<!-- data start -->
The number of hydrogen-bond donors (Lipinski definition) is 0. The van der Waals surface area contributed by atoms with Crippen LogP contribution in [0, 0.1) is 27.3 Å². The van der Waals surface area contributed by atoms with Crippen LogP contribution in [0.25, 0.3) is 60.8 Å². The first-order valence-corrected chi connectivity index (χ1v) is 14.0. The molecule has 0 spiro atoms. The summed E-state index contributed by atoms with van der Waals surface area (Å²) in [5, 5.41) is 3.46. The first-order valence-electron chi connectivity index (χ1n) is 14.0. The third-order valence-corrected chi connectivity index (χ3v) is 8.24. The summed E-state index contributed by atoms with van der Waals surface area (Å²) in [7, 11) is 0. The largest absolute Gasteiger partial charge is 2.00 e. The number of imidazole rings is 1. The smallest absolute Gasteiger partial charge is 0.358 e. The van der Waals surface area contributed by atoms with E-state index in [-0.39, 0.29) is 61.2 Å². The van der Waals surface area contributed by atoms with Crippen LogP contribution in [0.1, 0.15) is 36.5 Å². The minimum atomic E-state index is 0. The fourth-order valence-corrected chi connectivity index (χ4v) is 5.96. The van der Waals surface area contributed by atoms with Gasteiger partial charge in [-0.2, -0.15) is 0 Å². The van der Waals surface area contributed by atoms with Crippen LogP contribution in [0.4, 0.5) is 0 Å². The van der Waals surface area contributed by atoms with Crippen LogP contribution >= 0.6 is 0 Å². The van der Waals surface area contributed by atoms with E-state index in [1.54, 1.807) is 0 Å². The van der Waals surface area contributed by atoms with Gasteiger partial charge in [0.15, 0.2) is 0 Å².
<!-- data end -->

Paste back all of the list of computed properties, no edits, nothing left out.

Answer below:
The number of hydrogen-bond donors (Lipinski definition) is 0. The van der Waals surface area contributed by atoms with Crippen LogP contribution in [0, 0.1) is 27.3 Å². The van der Waals surface area contributed by atoms with Crippen LogP contribution in [0.25, 0.3) is 60.8 Å². The first-order valence-corrected chi connectivity index (χ1v) is 14.0. The molecule has 0 spiro atoms. The summed E-state index contributed by atoms with van der Waals surface area (Å²) in [5, 5.41) is 3.46. The first-order valence-electron chi connectivity index (χ1n) is 14.0. The third-order valence-corrected chi connectivity index (χ3v) is 8.24. The summed E-state index contributed by atoms with van der Waals surface area (Å²) in [7, 11) is 0. The largest absolute Gasteiger partial charge is 2.00 e. The number of imidazole rings is 1. The smallest absolute Gasteiger partial charge is 0.358 e. The van der Waals surface area contributed by atoms with E-state index in [-0.39, 0.29) is 61.2 Å². The van der Waals surface area contributed by atoms with Crippen LogP contribution in [0.1, 0.15) is 36.5 Å². The minimum atomic E-state index is 0. The fourth-order valence-corrected chi connectivity index (χ4v) is 5.96. The van der Waals surface area contributed by atoms with Gasteiger partial charge in [-0.2, -0.15) is 0 Å². The van der Waals surface area contributed by atoms with Crippen LogP contribution in [0.4, 0.5) is 0 Å². The van der Waals surface area contributed by atoms with Crippen LogP contribution >= 0.6 is 0 Å². The van der Waals surface area contributed by atoms with E-state index in [1.54, 1.807) is 0 Å². The van der Waals surface area contributed by atoms with Gasteiger partial charge in [0.15, 0.2) is 0 Å².